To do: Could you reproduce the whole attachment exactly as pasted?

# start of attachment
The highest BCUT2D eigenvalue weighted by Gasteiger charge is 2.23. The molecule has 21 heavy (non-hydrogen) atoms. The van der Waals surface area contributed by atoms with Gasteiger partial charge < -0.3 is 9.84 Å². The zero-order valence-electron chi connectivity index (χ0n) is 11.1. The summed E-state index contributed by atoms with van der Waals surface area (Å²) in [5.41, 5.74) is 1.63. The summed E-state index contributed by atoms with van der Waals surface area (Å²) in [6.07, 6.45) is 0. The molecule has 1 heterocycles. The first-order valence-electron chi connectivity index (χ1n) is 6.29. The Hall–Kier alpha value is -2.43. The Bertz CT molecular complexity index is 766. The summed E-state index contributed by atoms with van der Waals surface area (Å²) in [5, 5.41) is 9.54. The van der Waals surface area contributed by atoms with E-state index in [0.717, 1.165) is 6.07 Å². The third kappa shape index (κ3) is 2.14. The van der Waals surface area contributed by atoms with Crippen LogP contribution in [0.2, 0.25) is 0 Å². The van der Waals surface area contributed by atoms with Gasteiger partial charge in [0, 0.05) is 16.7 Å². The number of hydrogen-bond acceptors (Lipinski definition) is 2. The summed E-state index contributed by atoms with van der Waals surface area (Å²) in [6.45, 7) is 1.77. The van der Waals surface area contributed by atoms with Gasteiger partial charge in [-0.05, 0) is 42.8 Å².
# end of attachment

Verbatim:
The highest BCUT2D eigenvalue weighted by Gasteiger charge is 2.23. The molecule has 21 heavy (non-hydrogen) atoms. The van der Waals surface area contributed by atoms with Gasteiger partial charge < -0.3 is 9.84 Å². The zero-order valence-electron chi connectivity index (χ0n) is 11.1. The summed E-state index contributed by atoms with van der Waals surface area (Å²) in [5.41, 5.74) is 1.63. The summed E-state index contributed by atoms with van der Waals surface area (Å²) in [6.07, 6.45) is 0. The molecule has 1 heterocycles. The first-order valence-electron chi connectivity index (χ1n) is 6.29. The Hall–Kier alpha value is -2.43. The Bertz CT molecular complexity index is 766. The summed E-state index contributed by atoms with van der Waals surface area (Å²) in [5, 5.41) is 9.54. The van der Waals surface area contributed by atoms with E-state index in [0.717, 1.165) is 6.07 Å². The third kappa shape index (κ3) is 2.14. The van der Waals surface area contributed by atoms with Crippen LogP contribution in [0.2, 0.25) is 0 Å². The van der Waals surface area contributed by atoms with Gasteiger partial charge in [0, 0.05) is 16.7 Å². The number of hydrogen-bond acceptors (Lipinski definition) is 2. The summed E-state index contributed by atoms with van der Waals surface area (Å²) in [6.45, 7) is 1.77. The van der Waals surface area contributed by atoms with Gasteiger partial charge in [-0.05, 0) is 42.8 Å².